But they are half right when they say “Guns don’t kill people.” I would just alter that slogan slightly to speak the real truth: “Guns don’t kill people, Americans kill people.”

Because we’re the only ones in the first world who do this en masse. And you’ll hear all stripes of Americans come up with a host of reasons so that they don’t have to deal with what’s really behind all this murder and mayhem.

They’ll say it’s the violent movies and video games that are responsible. Last time I checked, the movies and video games in Japan are more violent than ours – and yet usually fewer than 20 people a year are killed there with guns – and in 2006 the number was two!

Others will say it’s the number of broken homes that lead to all this killing. I hate to break this to you, but there are almost as many single-parent homes in the U.K. as there are here – and yet, in Great Britain, there are usually fewer than 40 gun murders a year.

People like me will say this is all the result of the U.S. having a history and a culture of men with guns, “cowboys and Indians,” “shoot first and ask questions later.” And while it is true that the mass genocide of the Native Americans set a pretty ugly model to found a country on, I think it’s safe to say we’re not the only ones with a violent past or a penchant for genocide.

Hello, Germany! That’s right I’m talking about you and your history, from the Huns to the Nazis, just loving a good slaughter (as did the Japanese, and the British who ruled the world for hundreds of years – and they didn’t achieve that through planting daisies). And yet in Germany, a nation of 80 million people, there are only around 200 gun murders a year.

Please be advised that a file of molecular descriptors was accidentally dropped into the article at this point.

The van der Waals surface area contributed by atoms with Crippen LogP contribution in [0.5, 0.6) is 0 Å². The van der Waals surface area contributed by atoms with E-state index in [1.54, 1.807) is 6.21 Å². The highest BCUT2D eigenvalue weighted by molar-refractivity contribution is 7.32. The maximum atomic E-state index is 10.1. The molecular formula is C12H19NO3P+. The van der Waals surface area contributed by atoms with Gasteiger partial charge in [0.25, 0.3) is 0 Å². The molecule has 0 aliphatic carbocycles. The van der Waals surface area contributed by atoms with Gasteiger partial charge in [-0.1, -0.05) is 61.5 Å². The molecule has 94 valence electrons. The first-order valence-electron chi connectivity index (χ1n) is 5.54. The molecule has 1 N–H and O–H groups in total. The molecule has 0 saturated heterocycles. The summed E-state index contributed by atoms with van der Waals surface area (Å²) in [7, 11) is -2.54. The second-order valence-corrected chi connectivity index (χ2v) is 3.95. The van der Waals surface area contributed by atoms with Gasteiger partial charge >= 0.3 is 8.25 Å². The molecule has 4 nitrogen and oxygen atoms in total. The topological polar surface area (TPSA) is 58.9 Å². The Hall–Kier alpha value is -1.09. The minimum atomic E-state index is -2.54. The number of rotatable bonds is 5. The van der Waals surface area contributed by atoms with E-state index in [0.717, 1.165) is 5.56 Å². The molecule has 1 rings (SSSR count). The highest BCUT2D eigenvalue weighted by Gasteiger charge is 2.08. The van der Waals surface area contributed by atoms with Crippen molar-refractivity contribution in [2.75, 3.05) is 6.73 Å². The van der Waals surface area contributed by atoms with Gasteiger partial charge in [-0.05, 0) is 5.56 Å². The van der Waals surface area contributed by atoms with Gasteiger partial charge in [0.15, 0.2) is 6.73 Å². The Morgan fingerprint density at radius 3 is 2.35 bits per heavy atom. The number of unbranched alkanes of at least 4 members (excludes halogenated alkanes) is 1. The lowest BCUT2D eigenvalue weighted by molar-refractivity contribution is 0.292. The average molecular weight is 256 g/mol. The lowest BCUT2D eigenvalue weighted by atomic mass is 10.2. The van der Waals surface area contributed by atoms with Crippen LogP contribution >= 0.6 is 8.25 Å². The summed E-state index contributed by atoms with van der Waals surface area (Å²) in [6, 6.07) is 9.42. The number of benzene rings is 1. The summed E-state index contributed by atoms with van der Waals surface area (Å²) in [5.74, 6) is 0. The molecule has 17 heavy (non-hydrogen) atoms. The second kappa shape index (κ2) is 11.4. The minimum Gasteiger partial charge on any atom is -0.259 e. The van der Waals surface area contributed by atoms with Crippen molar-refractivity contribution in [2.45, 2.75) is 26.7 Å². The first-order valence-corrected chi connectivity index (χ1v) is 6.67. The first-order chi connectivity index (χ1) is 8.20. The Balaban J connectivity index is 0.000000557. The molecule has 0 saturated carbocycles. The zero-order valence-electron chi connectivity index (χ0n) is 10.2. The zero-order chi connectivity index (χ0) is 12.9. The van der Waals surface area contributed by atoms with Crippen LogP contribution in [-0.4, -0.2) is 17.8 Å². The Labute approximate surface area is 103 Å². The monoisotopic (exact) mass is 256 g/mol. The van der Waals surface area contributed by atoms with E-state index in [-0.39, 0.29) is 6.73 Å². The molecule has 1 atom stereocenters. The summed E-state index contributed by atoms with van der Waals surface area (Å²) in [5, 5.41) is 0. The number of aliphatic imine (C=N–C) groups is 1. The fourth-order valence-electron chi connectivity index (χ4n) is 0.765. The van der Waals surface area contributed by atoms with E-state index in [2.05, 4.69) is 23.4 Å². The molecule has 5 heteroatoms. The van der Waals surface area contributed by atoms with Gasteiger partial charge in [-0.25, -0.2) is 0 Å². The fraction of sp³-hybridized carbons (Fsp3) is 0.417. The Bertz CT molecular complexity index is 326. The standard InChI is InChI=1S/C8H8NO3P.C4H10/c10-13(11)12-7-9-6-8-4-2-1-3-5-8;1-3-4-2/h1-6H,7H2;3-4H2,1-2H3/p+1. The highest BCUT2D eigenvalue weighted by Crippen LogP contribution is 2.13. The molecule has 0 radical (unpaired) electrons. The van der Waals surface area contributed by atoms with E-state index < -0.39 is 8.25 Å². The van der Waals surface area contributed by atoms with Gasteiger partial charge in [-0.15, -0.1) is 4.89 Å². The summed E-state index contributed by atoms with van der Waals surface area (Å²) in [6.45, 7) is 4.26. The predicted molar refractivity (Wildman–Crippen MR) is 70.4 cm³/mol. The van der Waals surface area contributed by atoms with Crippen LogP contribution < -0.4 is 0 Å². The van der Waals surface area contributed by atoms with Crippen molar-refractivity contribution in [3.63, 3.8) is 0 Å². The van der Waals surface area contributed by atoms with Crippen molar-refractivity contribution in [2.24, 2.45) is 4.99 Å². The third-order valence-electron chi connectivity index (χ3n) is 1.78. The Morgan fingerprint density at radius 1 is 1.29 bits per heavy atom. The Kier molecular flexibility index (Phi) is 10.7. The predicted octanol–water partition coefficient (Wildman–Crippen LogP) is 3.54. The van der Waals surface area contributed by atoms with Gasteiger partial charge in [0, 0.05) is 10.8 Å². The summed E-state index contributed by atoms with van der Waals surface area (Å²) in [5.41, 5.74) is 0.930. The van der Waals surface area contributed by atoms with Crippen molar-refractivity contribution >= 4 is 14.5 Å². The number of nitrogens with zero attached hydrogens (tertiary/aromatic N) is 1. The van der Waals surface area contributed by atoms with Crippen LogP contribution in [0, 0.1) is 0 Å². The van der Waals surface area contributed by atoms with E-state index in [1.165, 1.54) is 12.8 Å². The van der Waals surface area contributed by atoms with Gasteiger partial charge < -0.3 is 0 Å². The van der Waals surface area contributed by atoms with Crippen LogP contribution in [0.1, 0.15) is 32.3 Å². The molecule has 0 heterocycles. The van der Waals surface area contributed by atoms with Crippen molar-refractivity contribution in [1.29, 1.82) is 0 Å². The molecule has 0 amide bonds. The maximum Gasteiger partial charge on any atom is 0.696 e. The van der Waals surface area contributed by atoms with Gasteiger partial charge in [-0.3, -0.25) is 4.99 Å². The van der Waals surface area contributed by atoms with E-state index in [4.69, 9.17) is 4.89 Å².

So those countries (and many others) are just like us – except for the fact that more people here believe in God and go to church than any other Western nation.

My liberal compatriots will tell you if we just had less guns, there would be less gun deaths. And, mathematically, that would be true. If you have less arsenic in the water supply, it will kill less people. Less of anything bad – calories, smoking, reality TV – will kill far fewer people. And if we had strong gun laws that prohibited automatic and semi-automatic weapons and banned the sale of large magazines that can hold a gazillion bullets, well, then shooters like the man in Aurora would not be able to shoot so many people in just a few minutes.